We regularly have people contacting The Kronzek Firm about Personal Protection Orders (PPOs), asking questions, and trying to figure out if they even need our help with this. As such, we’d like to take a moment to answer a few questions you may have about PPOs here in Michigan, and address a couple of your concerns.
For starters, we want to point out that while it’s entirely possible, and completely legal in Michigan, to ask the court for a PPO on your own without an attorney, we don’t recommend it. Understanding the law about Michigan Personal Protection Orders is only the first step, and it includes understanding both the statute and the requirements you need to meet in order to have the court grant you a PPO.
Knowing exactly what needs to be filed, along with where and when the filing needs to happen, can be really confusing. Making even the smallest mistake on your paperwork can mean rejection of the request and other complications down the road. Providing incorrect information, or not enough information, can mean delays in getting your PPO signed by a judge. This can mean even longer periods of time where you’re not protected from someone who might hurt you. Complicating all of that is the fact that different kinds of PPOs requires different allegations and procedure.
The three most important aspects of getting your PPO, are:
- Getting the order signed by a Circuit Court judge.
- Providing legal notice of the court’s order to the person that has been restrained.
- Following up with local law enforcement agencies to make sure that they’ve entered the order into LEIN (Law Enforcement Information Network)
Forgetting any of these steps, or not completing them properly, can interrupt your process. Unfortunately, there are no exceptions. A PPO must be signed by a judge; the person you’re hoping to be protected from must be notified of the order, and you really should follow up with the police afterwards. Note that in an unusual step, the Michigan legislature created the Personal Protection Order law such that it is effective as soon as the judge signs it. However, many judges will not enforce a PPO unless the person being restrained knows about the PPO having been signed by a judge.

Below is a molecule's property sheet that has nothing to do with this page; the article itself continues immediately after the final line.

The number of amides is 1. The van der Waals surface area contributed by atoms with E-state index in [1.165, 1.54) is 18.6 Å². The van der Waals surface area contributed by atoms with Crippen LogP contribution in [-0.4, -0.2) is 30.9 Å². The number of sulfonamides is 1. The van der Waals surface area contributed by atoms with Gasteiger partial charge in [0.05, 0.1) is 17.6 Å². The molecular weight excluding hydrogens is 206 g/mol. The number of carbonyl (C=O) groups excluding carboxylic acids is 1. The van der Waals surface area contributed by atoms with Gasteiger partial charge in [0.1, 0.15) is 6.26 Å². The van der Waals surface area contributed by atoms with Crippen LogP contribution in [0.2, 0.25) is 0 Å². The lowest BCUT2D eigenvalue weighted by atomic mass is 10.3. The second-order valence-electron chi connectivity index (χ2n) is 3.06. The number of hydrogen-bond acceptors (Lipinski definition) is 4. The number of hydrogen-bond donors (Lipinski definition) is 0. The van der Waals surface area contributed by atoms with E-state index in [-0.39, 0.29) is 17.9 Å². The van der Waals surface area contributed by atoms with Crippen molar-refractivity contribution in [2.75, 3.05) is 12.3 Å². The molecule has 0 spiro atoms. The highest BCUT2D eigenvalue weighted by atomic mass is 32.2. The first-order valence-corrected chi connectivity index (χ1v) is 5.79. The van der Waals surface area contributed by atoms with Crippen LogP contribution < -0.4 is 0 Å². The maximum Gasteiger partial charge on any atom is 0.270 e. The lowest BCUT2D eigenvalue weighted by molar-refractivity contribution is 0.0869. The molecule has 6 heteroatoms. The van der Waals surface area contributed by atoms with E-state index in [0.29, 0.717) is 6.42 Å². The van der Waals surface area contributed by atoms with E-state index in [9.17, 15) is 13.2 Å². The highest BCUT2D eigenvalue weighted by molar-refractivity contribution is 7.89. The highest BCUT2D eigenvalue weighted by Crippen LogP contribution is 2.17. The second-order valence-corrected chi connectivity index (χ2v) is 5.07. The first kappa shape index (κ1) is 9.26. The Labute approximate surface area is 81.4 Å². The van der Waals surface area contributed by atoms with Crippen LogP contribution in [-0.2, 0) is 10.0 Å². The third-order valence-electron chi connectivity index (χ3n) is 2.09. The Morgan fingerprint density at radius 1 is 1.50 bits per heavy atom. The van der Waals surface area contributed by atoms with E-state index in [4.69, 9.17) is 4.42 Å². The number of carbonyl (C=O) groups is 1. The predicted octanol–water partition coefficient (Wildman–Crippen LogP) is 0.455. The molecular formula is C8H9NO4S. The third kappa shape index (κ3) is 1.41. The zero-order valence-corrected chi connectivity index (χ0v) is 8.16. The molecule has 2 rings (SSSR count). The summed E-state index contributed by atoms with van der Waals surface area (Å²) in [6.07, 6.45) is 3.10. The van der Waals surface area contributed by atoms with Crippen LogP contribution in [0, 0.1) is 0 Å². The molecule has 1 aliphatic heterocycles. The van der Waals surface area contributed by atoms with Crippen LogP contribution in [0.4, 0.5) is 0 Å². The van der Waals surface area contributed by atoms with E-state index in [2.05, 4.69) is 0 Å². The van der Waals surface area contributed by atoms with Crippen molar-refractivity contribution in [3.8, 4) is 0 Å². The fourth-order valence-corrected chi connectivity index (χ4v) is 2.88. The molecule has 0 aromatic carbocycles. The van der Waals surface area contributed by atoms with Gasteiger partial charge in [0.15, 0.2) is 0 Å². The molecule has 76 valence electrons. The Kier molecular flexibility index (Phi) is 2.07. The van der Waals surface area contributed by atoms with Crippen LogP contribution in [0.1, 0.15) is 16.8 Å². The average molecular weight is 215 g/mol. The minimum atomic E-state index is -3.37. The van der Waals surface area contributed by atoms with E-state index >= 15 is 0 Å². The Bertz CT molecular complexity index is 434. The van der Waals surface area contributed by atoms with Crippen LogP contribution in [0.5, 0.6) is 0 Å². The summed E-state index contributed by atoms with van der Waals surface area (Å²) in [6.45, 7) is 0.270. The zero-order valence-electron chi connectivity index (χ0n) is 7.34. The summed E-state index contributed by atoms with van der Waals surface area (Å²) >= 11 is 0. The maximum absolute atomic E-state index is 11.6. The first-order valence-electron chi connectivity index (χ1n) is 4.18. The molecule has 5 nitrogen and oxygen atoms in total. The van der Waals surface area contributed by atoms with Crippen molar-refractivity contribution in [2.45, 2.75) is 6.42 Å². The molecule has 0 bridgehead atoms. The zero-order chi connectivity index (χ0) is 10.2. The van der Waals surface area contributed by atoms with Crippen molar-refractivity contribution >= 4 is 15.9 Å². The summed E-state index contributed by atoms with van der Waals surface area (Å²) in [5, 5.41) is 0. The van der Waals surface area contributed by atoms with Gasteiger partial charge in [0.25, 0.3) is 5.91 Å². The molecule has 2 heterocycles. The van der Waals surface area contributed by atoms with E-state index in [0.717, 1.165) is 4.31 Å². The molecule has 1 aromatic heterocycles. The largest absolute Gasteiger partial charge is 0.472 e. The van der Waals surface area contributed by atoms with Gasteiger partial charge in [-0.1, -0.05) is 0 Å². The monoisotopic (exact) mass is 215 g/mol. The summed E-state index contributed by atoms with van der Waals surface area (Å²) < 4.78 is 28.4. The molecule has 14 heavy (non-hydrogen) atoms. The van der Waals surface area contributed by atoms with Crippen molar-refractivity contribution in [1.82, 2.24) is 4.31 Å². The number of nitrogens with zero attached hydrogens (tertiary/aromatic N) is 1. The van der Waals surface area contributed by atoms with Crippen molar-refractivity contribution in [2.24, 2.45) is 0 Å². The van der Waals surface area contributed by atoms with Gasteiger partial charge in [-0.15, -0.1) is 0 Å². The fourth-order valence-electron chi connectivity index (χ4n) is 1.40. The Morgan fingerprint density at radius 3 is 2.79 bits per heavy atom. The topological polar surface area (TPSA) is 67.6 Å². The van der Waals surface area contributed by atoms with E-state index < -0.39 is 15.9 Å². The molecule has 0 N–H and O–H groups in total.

If the judge requires a hearing in order to hear the evidence against the person you’re seeking protection from (called the “Respondent”), you (called the “Petitioner”) must be able to provide that evidence. The court will not accept “hunches” and “gut feelings”. You must have evidence that the person threatened to harm you, has continuously harassed you or that some other statutory basis exists for the court to grant your request (called a “Petition”). Also, that evidence has to be properly presented to the court in conformance with the Michigan Court Rules and the Michigan Rules of Evidence. .
When providing the court with evidence, having witnesses with firsthand knowledge of the facts increases the credibility of your story. If you’re uncomfortable trying to learn the law to properly present your case to the Court, remember, lawyers spend years learning about the law and court procedures, and understanding the Michigan Rules of Evidence. So if you aren’t comfortable representing yourself with authority, you will definitely need an attorney!
In addition, either side, you (the “petitioner”) or the Respondent, are allowed to request a hearing, if you want one. Bear in mind that both you and the person you are seeking protection from (the “respondent”) have to be present at all PPO hearings. You’ll both be given an opportunity to speak. If you don’t have an attorney representing you in court, you’ll need to take your own notes, present your own case properly, properly offer your own evidence, learn how to cross examine a witness and be prepared for a formal legal proceeding.
Getting a PPO without an attorney is entirely doable, and many people have done it. However, because we understand the complexities of the legal system here in Michigan, and know exactly what the process entails, we would be happy to represent you during this difficult process.We represent both Petitioners and Respondents in PPO cases. So if you are struggling with a PPO in Michigan, call The Kronzek Firm immediately at 866 766 5245. Our skilled attorneys can help you, no matter how complicated your situation may be.